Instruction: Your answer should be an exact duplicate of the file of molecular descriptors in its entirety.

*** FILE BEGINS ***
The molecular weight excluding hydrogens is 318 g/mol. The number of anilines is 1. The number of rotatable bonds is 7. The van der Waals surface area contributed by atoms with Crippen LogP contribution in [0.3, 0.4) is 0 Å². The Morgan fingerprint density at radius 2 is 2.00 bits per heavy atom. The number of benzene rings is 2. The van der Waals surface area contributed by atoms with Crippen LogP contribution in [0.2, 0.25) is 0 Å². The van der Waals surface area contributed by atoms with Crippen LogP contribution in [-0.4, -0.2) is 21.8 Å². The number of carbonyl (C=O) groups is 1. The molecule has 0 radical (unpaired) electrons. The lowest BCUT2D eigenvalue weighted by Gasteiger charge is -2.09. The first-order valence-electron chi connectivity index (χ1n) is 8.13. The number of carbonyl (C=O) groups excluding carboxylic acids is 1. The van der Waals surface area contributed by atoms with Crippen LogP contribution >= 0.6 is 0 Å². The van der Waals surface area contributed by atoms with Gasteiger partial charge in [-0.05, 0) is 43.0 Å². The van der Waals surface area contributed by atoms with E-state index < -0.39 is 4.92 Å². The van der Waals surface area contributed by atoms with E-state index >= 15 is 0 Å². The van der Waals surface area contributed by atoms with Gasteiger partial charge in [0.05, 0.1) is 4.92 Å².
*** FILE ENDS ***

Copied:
The molecular weight excluding hydrogens is 318 g/mol. The number of anilines is 1. The number of rotatable bonds is 7. The van der Waals surface area contributed by atoms with Crippen LogP contribution in [0.3, 0.4) is 0 Å². The Morgan fingerprint density at radius 2 is 2.00 bits per heavy atom. The number of benzene rings is 2. The van der Waals surface area contributed by atoms with Crippen LogP contribution in [0.2, 0.25) is 0 Å². The van der Waals surface area contributed by atoms with Crippen LogP contribution in [-0.4, -0.2) is 21.8 Å². The number of carbonyl (C=O) groups is 1. The molecule has 0 radical (unpaired) electrons. The lowest BCUT2D eigenvalue weighted by Gasteiger charge is -2.09. The first-order valence-electron chi connectivity index (χ1n) is 8.13. The number of carbonyl (C=O) groups excluding carboxylic acids is 1. The van der Waals surface area contributed by atoms with Crippen LogP contribution >= 0.6 is 0 Å². The van der Waals surface area contributed by atoms with Gasteiger partial charge in [-0.05, 0) is 43.0 Å². The van der Waals surface area contributed by atoms with E-state index < -0.39 is 4.92 Å². The van der Waals surface area contributed by atoms with E-state index >= 15 is 0 Å². The van der Waals surface area contributed by atoms with Gasteiger partial charge in [0.05, 0.1) is 4.92 Å².